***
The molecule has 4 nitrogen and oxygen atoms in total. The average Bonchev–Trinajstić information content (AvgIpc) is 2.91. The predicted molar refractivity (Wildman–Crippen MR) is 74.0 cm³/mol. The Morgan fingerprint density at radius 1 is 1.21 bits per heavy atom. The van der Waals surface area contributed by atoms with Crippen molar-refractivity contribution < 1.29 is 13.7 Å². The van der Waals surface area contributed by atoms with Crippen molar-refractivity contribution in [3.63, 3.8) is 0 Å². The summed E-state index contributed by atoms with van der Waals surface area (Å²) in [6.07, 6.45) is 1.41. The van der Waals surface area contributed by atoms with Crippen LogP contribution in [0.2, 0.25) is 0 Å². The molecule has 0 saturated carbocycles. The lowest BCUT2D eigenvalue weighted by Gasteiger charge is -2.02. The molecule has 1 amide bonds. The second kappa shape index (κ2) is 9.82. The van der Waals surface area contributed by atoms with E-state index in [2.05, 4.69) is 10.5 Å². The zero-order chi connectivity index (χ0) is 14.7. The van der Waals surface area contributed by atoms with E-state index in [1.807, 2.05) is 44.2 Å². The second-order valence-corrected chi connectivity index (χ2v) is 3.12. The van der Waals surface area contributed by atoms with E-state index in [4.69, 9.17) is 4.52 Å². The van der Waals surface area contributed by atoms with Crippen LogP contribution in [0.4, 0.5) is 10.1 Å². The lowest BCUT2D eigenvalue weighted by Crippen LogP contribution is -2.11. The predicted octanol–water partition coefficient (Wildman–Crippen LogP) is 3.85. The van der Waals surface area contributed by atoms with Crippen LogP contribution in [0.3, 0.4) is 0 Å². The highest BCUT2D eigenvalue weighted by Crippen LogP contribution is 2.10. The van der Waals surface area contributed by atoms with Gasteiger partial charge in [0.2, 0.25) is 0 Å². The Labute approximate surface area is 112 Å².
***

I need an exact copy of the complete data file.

The molecule has 4 nitrogen and oxygen atoms in total. The average Bonchev–Trinajstić information content (AvgIpc) is 2.91. The predicted molar refractivity (Wildman–Crippen MR) is 74.0 cm³/mol. The Morgan fingerprint density at radius 1 is 1.21 bits per heavy atom. The van der Waals surface area contributed by atoms with Crippen molar-refractivity contribution < 1.29 is 13.7 Å². The van der Waals surface area contributed by atoms with Crippen molar-refractivity contribution in [3.63, 3.8) is 0 Å². The summed E-state index contributed by atoms with van der Waals surface area (Å²) in [6.07, 6.45) is 1.41. The van der Waals surface area contributed by atoms with Crippen LogP contribution in [0.2, 0.25) is 0 Å². The molecule has 0 saturated carbocycles. The lowest BCUT2D eigenvalue weighted by Gasteiger charge is -2.02. The molecule has 1 amide bonds. The second kappa shape index (κ2) is 9.82. The van der Waals surface area contributed by atoms with E-state index in [2.05, 4.69) is 10.5 Å². The zero-order chi connectivity index (χ0) is 14.7. The van der Waals surface area contributed by atoms with E-state index in [1.807, 2.05) is 44.2 Å². The second-order valence-corrected chi connectivity index (χ2v) is 3.12. The van der Waals surface area contributed by atoms with E-state index in [4.69, 9.17) is 4.52 Å². The van der Waals surface area contributed by atoms with Crippen LogP contribution in [0.4, 0.5) is 10.1 Å². The lowest BCUT2D eigenvalue weighted by Crippen LogP contribution is -2.11. The predicted octanol–water partition coefficient (Wildman–Crippen LogP) is 3.85. The van der Waals surface area contributed by atoms with Crippen LogP contribution in [0.3, 0.4) is 0 Å². The highest BCUT2D eigenvalue weighted by Crippen LogP contribution is 2.10. The van der Waals surface area contributed by atoms with Gasteiger partial charge in [0.2, 0.25) is 0 Å². The Labute approximate surface area is 112 Å².